Tag Archives: local-income-tax

Is Nick Clegg about to ditch local income tax?

Discussing Clegg’s interview with David Mills of GMTV Sunday earlier, it occurred to us that the following quote has potentially enormous implications:

Nick Clegg: Er, yes, but I mean there are other ideas. For instance there are other ideas, I mean for instance I’ve also this week been floating ideas for how I think we should introduce a 10% tax on the non-domestic earnings of so-called ‘non-doms’. In that particular case that raises about £1 billion. I would like that to go to alleviate the burden of Council Tax on those in Band A and band B properties, those on the lower rung of the property ladder, if you like. But it’s just an example of where we can be creative in trying to find that extra money in order to fulfil that pledge, and I’m absolutely confident that we will under my leadership make that fixed pledge by the next general election.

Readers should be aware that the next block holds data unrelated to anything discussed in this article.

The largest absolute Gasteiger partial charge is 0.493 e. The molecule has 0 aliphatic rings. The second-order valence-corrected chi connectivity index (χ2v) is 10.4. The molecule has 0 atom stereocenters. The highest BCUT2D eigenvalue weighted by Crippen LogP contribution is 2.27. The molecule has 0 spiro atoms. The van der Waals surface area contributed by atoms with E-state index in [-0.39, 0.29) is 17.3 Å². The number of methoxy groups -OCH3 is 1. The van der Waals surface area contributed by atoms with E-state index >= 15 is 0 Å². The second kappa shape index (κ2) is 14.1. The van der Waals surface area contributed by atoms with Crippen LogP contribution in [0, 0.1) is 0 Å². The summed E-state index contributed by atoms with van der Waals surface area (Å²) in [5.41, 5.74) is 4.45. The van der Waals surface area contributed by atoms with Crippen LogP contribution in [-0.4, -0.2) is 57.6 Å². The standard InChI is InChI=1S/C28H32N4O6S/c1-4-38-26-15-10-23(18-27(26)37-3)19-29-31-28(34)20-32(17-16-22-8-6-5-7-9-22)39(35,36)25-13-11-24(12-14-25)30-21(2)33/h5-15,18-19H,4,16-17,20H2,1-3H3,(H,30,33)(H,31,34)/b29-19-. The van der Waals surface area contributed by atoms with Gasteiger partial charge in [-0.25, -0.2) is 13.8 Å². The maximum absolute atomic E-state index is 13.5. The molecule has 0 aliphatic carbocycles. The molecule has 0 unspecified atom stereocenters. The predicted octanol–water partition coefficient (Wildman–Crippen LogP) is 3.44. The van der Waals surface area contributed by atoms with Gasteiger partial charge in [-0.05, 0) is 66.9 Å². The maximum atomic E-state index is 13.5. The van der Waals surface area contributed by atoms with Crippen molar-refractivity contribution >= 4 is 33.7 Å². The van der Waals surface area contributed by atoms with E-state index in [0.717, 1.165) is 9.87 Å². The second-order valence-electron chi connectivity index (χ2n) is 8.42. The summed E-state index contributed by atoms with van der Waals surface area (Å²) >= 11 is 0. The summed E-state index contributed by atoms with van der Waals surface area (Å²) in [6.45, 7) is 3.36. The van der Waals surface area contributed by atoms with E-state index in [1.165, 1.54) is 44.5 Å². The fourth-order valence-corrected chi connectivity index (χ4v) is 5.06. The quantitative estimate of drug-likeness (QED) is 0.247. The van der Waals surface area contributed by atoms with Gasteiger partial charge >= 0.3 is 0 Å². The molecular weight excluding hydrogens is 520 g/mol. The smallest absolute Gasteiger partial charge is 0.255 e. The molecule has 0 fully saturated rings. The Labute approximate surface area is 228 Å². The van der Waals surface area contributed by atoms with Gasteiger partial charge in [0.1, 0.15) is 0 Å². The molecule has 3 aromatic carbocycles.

Is this just idle blue skies thinking (which you surely must never do on a TV interview) or a hint that under Clegg the Local Income Tax policy is to be scrapped or at least adapted so that council tax will remain in the picture for the foreseeable future? Because you can’t alleviate the tax for low bands if you are going to scrap the tax altogether.

Is this an unintentional slip, revealing an agenda to move the party away from its existing LIT commitment? He was apparently quoted as saying nice things about site value rating earlier this week although I don’t have chapter and verse. Is a pattern emerging?